Effects Of Strength Training On Bone Mineral Density: Hormonal And Bone Turnover Relationships

By Ty Sevin, Aug 30, 2021

< Back to Benefits of Strength Training on Bone Density in Older Adults

A. Smith, M. Smith, M. Rubin*, J. Miller, B. Nicklas, R. Pratley*, C. Libanati*, C. Gundberg*, J. Hagberg FASCM, M. Blackman* & B. Hurley FASCM, Univ. of Maryland, College Park, MD.


The effects of a 16-week strength training program on bone mineral density was tested in 21 healthy men aged 50-75 years, with 16 other similar aged men serving as inactive controls. Several hormone levels were tested before and after training. In addition markers of bone formation and a marker of bone resorption were measured to assess bone turnover.


Body weight did not change with training, but percent body fat decreased and lean mass increased. There was a slight increase in a measure of aerobic capacity and a 38% increase in strength. The training program resulted in a 2.8% increase in femoral neck bone mineral density but there were no significant changes in total body or other site measures of bone mineral density. There were no significant changes in hormone levels or markers of bone formation, but there was an increase in the marker of bone resorption. There were no changes in any of the variables in the control group except for an increase in the marker of bone resorption equal to that of the exercise group.


Strength training increases femoral neck bone mineral density in older men. This effect is not connected to changes in blood levels of hormones, or markers of bone formation or resorption. This study confirms the findings of study # 17.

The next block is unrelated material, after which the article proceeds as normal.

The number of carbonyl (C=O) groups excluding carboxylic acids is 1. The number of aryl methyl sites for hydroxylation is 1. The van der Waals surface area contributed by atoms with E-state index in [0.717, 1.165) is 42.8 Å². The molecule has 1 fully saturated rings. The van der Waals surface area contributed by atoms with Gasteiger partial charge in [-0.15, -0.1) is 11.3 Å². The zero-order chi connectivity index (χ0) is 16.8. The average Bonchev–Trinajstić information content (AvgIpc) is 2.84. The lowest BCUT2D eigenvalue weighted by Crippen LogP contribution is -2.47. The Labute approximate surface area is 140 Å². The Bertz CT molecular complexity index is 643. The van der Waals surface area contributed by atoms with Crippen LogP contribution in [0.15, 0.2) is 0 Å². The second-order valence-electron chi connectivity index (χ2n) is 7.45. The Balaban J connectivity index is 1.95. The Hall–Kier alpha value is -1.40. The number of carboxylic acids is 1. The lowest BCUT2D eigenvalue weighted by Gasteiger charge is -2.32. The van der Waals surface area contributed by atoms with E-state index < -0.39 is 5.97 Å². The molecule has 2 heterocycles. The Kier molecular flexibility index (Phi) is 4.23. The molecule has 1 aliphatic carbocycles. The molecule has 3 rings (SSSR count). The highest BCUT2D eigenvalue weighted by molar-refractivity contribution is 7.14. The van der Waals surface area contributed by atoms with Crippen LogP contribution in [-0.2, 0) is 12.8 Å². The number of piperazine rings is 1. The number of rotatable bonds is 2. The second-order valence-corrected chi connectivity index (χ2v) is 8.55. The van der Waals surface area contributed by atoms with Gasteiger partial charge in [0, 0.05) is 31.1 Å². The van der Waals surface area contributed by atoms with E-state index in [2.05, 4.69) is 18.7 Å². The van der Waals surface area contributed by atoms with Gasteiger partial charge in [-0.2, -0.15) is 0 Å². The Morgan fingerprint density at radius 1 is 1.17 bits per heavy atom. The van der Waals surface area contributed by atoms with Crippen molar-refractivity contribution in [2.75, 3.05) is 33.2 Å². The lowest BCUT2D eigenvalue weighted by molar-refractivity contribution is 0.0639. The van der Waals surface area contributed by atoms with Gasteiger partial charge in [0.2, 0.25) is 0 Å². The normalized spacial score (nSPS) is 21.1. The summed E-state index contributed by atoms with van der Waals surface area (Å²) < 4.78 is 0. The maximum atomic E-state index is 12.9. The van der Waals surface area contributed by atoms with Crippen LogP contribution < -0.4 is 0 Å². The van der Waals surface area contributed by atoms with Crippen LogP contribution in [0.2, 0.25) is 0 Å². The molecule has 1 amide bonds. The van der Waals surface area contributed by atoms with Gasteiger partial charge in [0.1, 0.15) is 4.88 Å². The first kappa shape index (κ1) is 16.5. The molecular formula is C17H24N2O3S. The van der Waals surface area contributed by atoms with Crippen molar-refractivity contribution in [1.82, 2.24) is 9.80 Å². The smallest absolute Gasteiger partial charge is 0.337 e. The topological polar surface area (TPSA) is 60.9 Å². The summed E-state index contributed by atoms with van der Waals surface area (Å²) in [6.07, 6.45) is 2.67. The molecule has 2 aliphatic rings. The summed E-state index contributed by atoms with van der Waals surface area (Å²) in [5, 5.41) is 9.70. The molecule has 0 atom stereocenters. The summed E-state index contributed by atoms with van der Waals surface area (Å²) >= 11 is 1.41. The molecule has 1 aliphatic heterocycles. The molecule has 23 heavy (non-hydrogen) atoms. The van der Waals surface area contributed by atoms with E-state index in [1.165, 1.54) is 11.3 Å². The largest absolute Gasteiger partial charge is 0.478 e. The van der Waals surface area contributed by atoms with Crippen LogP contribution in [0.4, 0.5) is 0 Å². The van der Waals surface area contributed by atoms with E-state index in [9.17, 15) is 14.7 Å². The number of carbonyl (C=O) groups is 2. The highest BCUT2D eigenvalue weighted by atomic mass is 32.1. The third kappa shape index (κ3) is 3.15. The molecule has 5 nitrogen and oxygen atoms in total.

Keiser Equipment Used

Leg press, chest press, leg curl, leg extension, lat pull down, shoulder press, upper back, hip abductor, triceps and abdominal machines.

Presented at the 40th Annual Meeting of the American College of Sports Medicine, 1993. Published in Medicine and Science in Sports and Exercise, vol. 25(supplement), pg. S-188, May 1993.

About the author

Ty Sevin

Director of Human Performance, Education and Research

Articles by Ty Sevin >

With over 25 years of coaching experience at both the collegiate and Olympic levels, Ty Sevin is one of the most influential track and field coaches in the country. Ty has worked for the United States Olympic Committee, serving as the Director of the Track and Field Residency Program at the USOC Olympic Training Center in Chula Vista, CA. He has also served as an assistant coach for Team USA on three separate occasions, for both the men’s and women’s teams. Ty himself was a four-time U.S. Olympics Trials qualifier in javelin. Ty most recently spent four years as the Associate Head Coach at the University of Texas at Austin for both the men’s and women’s track and field teams. Prior to that, he led the men’s and women’s track and cross-country teams at the University of New Orleans and McNeese State.

Currently, Ty applies his vast industry experience to the role of Director of Human Performance, Research and Education for Keiser Corporation, where he consults with college and professional sports teams regarding the utilization of Keiser strength equipment. He is also responsible for creating educational curriculum relating to human performance and overseeing Keiser research projects